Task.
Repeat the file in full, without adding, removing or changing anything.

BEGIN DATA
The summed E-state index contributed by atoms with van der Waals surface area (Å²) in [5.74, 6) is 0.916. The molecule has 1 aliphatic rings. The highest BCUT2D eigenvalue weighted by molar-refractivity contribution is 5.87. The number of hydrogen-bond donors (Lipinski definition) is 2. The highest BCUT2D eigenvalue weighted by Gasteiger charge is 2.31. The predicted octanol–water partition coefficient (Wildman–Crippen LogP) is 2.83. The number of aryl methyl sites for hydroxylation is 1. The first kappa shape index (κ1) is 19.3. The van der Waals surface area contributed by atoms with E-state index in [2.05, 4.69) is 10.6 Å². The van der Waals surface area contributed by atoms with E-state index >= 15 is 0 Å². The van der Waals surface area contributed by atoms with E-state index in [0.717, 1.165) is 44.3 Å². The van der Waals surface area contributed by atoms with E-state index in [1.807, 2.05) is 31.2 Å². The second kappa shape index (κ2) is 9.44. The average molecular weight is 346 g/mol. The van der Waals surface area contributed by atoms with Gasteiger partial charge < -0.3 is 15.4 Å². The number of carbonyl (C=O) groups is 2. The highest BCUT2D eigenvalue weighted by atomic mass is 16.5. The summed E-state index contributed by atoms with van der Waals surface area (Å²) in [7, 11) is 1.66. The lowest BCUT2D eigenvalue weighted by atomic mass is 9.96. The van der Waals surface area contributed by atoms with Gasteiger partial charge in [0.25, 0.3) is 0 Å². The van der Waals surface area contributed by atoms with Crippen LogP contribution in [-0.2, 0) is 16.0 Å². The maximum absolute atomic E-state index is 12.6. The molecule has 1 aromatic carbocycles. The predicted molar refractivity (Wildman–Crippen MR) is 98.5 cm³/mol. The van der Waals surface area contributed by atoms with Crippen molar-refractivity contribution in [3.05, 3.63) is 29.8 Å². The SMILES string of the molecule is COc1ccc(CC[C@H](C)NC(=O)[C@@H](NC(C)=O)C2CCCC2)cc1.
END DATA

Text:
The summed E-state index contributed by atoms with van der Waals surface area (Å²) in [5.74, 6) is 0.916. The molecule has 1 aliphatic rings. The highest BCUT2D eigenvalue weighted by molar-refractivity contribution is 5.87. The number of hydrogen-bond donors (Lipinski definition) is 2. The highest BCUT2D eigenvalue weighted by Gasteiger charge is 2.31. The predicted octanol–water partition coefficient (Wildman–Crippen LogP) is 2.83. The number of aryl methyl sites for hydroxylation is 1. The first kappa shape index (κ1) is 19.3. The van der Waals surface area contributed by atoms with E-state index in [2.05, 4.69) is 10.6 Å². The van der Waals surface area contributed by atoms with E-state index >= 15 is 0 Å². The van der Waals surface area contributed by atoms with E-state index in [0.717, 1.165) is 44.3 Å². The van der Waals surface area contributed by atoms with E-state index in [1.807, 2.05) is 31.2 Å². The second kappa shape index (κ2) is 9.44. The average molecular weight is 346 g/mol. The van der Waals surface area contributed by atoms with Gasteiger partial charge < -0.3 is 15.4 Å². The number of carbonyl (C=O) groups is 2. The highest BCUT2D eigenvalue weighted by atomic mass is 16.5. The summed E-state index contributed by atoms with van der Waals surface area (Å²) in [7, 11) is 1.66. The lowest BCUT2D eigenvalue weighted by atomic mass is 9.96. The van der Waals surface area contributed by atoms with Gasteiger partial charge in [0.25, 0.3) is 0 Å². The van der Waals surface area contributed by atoms with Crippen LogP contribution in [-0.2, 0) is 16.0 Å². The maximum absolute atomic E-state index is 12.6. The molecule has 1 aromatic carbocycles. The predicted molar refractivity (Wildman–Crippen MR) is 98.5 cm³/mol. The van der Waals surface area contributed by atoms with Crippen molar-refractivity contribution in [3.05, 3.63) is 29.8 Å². The SMILES string of the molecule is COc1ccc(CC[C@H](C)NC(=O)[C@@H](NC(C)=O)C2CCCC2)cc1.